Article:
For as long as I can remember, CIOs have obsessed about getting a seat at the executive table, treated as colleagues on corporate strategy, and not merely operations guys whose only reason to talk to the board is to be reminded that IT budgets are too high and need to be shaved every year.
That obsession over getting a seat at the table doesn’t seem to have changed much in reality—most CIOs are still made to focus on continually reducing costs even as they are asked to support more and more technologies. They’ve tried learning the language of business, embedding IT pros into business teams, bringing business expertise into IT, and other forms of “business-IT alignment.” But little has changed.
But now, maybe something can change, and not only at those idiosyncratic companies where an individual CIO has figured out the secret sauce for his or her organization.
Four years ago, a consortium of enterprises was formed, called the TBM Council. (TBM stands for “technology business management.”) It formed around a vendor called Apptio that provided a financial tool for CIOs to understand and manage IT spend, creating what Apptio CEO Sunny Gupta calls a subledger for IT.
But TBM has evolved to be much more than that, driven by its independent council of enterprise IT executives. “If all you’re doing is the financial side, you’re wasting your time,” says Ralph Loura, the TBM-experience global CTO at skin care marketer Rodan + Fields, as well as a member of the TBM Council’s board of directors.
Surprisingly, IT organizations have never had their own management tool—nothing like ERP, CRM, HRIS, SCM, talent management, and the like. CIOs managed their budgets using their companies’ standard chart of accounts, typically in complex Excel workbooks.
The TBM Council founders saw that, with an IT-specific management tool like Apptio’s, they could create a standard model, framework, and taxonomy for IT resources, pulling in the data from the corporate chart of accounts but reorganizing the data around what IT actually does: create, deploy, and manage services.
That native view of IT resources lets CIOs see how well IT is operating not only in terms of spend but also utilization and resource allocations, including across systems that a standard budget would treat separately and as unrelated (storage, servers, network operations, database admins, technical support, and software licenses, for example, around an in-house system).
That still sounds pretty narrow and hardly something to get the CIO a seat at the executive table. But TBM users say it actually does because it lets IT focus on the value of what it does, both internally and for business users.
“CIOs are tired of hearing about the cost of IT and how to shave it further. By being able to discuss value, they can get a strategic seat at the table,” says Apptio’s Gupta. “They can take it to the level of a services construct, with cost metrics behind that. Security is a great example: The board asks why are you spending so much on security. With TBM, you can have a model of cost and value of security. That means you can talk to business executives at a higher level. And the transparency of the standard TBM model builds a foundation of trust.”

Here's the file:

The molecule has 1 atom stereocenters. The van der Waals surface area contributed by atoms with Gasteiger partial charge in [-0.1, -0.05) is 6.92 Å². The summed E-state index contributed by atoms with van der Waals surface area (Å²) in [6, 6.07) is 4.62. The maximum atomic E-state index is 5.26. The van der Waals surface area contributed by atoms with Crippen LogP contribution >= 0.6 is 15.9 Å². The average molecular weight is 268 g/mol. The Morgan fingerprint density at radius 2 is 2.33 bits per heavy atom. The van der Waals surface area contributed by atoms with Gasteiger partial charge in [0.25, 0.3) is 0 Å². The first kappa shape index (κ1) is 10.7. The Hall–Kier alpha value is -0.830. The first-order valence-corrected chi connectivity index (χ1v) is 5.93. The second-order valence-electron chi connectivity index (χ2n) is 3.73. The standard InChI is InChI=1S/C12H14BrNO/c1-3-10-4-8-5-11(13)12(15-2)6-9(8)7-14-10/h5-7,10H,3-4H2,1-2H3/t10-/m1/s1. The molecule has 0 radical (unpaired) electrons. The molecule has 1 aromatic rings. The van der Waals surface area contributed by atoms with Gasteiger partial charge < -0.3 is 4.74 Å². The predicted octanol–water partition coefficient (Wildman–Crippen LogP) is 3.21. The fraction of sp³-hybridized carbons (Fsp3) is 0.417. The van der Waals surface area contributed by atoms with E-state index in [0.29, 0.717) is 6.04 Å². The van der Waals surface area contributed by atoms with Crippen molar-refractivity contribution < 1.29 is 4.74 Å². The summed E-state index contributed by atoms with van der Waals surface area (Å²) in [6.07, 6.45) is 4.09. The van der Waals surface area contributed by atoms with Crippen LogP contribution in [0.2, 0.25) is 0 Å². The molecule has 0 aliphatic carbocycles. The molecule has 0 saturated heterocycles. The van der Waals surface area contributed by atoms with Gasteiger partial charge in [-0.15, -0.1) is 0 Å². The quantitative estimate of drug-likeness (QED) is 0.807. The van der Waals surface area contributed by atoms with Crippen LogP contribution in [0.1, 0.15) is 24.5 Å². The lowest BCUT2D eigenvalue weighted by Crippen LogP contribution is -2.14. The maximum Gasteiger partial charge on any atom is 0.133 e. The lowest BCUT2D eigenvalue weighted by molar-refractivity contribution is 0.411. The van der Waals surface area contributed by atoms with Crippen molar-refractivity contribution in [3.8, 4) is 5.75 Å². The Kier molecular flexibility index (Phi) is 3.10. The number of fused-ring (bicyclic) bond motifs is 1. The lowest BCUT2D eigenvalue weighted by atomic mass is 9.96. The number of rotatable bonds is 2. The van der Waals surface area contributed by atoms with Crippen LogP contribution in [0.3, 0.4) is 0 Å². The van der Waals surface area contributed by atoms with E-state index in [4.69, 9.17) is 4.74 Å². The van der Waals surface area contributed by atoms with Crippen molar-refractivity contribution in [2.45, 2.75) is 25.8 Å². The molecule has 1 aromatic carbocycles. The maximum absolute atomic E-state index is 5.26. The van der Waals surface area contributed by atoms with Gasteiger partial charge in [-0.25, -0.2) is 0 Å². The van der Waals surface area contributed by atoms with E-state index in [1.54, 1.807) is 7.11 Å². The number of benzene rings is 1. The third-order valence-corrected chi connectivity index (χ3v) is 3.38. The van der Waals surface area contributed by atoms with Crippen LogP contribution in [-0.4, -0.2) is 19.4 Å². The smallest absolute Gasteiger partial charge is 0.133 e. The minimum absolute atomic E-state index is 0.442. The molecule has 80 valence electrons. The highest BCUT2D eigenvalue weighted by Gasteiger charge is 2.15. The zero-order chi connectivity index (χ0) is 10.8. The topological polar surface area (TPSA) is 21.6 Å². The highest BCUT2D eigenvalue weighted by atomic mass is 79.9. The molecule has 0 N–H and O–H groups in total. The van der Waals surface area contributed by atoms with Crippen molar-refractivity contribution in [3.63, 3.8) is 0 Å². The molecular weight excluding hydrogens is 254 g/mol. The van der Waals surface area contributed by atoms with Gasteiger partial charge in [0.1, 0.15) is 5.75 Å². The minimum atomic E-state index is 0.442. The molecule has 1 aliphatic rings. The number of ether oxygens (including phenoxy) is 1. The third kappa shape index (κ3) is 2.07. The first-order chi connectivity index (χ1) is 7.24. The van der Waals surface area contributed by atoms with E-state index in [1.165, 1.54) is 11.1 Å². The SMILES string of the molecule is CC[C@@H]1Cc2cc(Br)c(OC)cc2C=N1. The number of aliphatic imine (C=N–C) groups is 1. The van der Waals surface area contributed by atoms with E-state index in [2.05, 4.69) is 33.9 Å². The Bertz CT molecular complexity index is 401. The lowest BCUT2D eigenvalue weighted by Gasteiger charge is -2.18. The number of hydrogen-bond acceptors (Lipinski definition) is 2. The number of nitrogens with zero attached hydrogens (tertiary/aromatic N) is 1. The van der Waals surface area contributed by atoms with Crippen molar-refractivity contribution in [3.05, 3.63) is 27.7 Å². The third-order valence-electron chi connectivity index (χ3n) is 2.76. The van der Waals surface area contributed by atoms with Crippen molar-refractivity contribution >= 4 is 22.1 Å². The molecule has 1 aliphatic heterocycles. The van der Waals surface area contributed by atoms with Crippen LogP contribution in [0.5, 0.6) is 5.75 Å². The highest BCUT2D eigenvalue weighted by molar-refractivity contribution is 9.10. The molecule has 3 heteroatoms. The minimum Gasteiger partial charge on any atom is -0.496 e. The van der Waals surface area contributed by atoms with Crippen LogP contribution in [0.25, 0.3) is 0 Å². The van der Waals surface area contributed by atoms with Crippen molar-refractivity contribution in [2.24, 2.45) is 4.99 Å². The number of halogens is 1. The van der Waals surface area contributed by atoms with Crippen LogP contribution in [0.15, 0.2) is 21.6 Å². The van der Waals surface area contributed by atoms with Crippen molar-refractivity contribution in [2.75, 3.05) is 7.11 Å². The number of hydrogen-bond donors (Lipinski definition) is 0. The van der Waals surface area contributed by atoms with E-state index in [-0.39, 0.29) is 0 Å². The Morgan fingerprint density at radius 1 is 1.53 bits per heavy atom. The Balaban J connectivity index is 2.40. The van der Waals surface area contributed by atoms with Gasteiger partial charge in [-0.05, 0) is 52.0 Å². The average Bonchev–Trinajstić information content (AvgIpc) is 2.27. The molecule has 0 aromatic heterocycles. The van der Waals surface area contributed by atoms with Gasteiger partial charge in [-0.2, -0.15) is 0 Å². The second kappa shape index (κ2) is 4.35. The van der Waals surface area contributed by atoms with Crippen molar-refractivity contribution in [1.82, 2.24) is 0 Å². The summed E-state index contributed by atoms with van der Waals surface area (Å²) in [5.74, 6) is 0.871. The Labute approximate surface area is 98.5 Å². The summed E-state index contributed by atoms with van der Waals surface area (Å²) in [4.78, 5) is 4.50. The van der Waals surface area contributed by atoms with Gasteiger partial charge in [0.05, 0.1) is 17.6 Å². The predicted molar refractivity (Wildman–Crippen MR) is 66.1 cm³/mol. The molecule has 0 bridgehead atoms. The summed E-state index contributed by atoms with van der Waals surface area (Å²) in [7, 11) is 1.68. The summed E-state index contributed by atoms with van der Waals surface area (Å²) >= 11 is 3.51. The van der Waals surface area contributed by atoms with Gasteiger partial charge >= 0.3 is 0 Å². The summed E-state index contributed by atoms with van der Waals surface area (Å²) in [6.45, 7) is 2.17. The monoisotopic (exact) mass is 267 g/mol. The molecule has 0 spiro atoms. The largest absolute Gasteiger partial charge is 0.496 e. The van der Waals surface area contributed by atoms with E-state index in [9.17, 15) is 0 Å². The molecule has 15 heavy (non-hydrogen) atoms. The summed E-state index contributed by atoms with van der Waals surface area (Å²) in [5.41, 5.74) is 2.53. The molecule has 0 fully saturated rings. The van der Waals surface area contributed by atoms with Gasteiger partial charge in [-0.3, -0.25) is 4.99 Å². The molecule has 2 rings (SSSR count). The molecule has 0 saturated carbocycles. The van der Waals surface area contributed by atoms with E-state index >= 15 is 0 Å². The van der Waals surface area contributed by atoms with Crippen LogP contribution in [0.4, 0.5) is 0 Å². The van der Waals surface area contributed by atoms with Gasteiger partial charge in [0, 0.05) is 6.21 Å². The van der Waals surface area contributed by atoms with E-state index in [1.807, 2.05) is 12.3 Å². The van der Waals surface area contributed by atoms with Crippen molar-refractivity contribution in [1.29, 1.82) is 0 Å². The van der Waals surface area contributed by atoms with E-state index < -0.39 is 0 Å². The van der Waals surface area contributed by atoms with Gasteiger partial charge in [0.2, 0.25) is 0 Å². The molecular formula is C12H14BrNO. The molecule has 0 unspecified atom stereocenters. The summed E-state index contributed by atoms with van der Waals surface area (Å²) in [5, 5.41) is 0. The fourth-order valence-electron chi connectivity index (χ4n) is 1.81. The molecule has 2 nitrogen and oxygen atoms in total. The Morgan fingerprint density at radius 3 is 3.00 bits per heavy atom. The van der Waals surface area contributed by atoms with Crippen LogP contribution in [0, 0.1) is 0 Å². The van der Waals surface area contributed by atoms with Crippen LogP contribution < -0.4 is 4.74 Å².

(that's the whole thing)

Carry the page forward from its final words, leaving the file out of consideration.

Thus, when a CIO comes to the board the discussion isn’t about “why are we spending so much on storage?” but “we can use these existing systems more effectively for these business needs if we invest more here and less there, or replace some with different technologies or cloud services. Oh, and do you realize we have these capabilities no one is using—should we redirect those resources or can the business start taking advantage of that investment?”
From there, a CIO can even cross the line into understanding how IT can enable better or different technologies, while also giving the board a way to gauge the value of what IT has been tasked to do by others—and an opportunity for the CIO to get out of “just an order-taker” mode. (Chargeback is a key component of the TBM framework, so the total cost and usage for each business initiative is known, to see if the result is what was expected, and if not where to consider changes, whether in business use or IT deployment.)
“IT now has to support every part of the business. But you often end up with a disorganized state because of all those individual efforts over the years. TBM puts formal structure about how to clean things up,” says Carman Wenkoff, CIO at sandwich chain Subway.
But TBM is about more than cleaning up your legacy, Wenkoff says; it’s about managing technology proactively, in a world where change is constant. “You need to be willing to change and adapt. You need to manage like a business. You need to be entrepreneurial. You need to rethink when something is not working, and act accordingly. If don’t take control, you’ll be treated like and feel like a victim.”